The sole owner of a closely held corporation can take out money in any amount she chooses; multiple owners of a closely held corporations can do the same, provided that the owners agree. Some ways of taking money out, however, enjoy considerable tax advantages over others, and may draw the scrutiny of the Internal Revenue Service. IRS warnings to S corporations and a 2011 tax court finding suggest that owners of S corporations should be particularly mindful of IRS regulations regarding executive compensation.
C Corporation Dividends
The owners of a C Corporation can take money out of the corporation as dividend payments. The tax rate for dividends in 2013 is the same as the long term capital gain rate. No matter your tax bracket, money taken as dividends enjoys a 10 to 20 percent tax advantage over salary payments, which are taxed as ordinary income. If your income is $200,000, for example, your ordinary income tax rate is 39.5 percent, while your tax rate on dividends is 20 percent.
The Reasonable Compensation Requirement
Because dividends paid out of closely held corporations enjoy a significant tax advantage over salary payments, the IRS looks closely at salary payments to see if they are reasonable. One criterion is the comparison of salaries of executives with salaries of executives with similar positions at a similar corporation. IRS Publication 535 lists 10 more criteria the IRS uses to determine if a salary is considered reasonable. Always consult a tax adviser about such matters, but chances are that if you're drawing a reasonable salary, haven't lowered it to compensate for the dividend, and the dividend meets other listed IRS criteria, the IRS will allow it.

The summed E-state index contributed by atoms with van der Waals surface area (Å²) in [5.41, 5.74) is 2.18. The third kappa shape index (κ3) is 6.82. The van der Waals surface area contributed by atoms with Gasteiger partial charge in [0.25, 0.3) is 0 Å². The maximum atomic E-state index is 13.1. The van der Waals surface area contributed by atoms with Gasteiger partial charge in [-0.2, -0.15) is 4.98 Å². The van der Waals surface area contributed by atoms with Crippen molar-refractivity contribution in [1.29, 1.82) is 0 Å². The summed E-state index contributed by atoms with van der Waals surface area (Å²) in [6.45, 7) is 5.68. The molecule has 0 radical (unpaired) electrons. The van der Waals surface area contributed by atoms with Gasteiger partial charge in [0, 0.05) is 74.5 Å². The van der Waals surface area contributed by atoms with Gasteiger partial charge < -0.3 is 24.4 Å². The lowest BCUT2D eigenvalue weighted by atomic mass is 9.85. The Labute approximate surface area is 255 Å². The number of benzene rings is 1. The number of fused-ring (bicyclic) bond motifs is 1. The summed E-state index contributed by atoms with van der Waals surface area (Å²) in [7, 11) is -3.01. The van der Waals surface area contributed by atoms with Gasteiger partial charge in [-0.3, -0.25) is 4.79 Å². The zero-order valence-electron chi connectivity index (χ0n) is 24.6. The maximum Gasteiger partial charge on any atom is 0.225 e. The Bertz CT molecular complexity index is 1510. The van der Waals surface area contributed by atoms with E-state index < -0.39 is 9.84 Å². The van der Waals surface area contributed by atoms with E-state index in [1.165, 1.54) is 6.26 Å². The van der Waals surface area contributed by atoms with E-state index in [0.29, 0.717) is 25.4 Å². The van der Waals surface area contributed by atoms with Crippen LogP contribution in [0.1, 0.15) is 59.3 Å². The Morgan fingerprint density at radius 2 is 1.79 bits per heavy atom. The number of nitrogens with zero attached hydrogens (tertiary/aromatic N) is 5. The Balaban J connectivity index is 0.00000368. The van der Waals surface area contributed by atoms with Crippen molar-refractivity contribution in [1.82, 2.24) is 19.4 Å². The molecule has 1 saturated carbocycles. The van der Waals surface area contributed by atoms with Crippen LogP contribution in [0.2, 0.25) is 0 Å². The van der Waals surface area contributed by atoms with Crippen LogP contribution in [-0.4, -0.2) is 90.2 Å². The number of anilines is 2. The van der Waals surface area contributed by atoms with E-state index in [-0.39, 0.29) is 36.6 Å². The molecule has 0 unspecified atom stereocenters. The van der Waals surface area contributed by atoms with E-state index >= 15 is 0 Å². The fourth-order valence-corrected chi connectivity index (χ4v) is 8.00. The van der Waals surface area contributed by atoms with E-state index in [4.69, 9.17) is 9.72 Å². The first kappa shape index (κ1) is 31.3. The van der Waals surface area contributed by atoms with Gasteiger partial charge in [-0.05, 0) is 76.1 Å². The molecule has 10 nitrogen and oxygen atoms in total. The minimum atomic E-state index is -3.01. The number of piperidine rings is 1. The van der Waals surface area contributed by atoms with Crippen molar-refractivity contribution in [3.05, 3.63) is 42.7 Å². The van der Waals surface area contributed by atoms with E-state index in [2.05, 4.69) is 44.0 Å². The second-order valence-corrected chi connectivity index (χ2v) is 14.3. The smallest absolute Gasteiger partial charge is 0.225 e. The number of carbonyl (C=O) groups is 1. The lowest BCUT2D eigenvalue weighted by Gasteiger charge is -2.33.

The owners of a closely held C corporation may take money from the corporation as supplemental wages. These include bonuses, commissions, overtime pay, accumulated sick leave payments, awards, prizes, back pay and retroactive pay increases, as well as certain payments for moving expenses. If the owners' income puts them above the 25 percent tax bracket, taking money out as supplemental payments enjoy a tax advantage because, provided the supplemental income is taxed using the percentage method -- which the IRS allows -- the tax rate is a flat 25 percent.
S Corporation Limitations
Owners of S corporations should be particularly cautious about taking money out as dividends or in other ways that avoid Social Security or Medicare taxes. In 2011, a district tax court examined a dividend declaration by the owner of an S corporation, a professional accountant, found the salary payment unreasonably low and assessed him about $50,000 in taxes and penalties. The IRS had previously issued a warning about owners of S corporations declaring cash distributions and payments of personal expenses to reduce taxes, or of taking out loans in lieu of wages.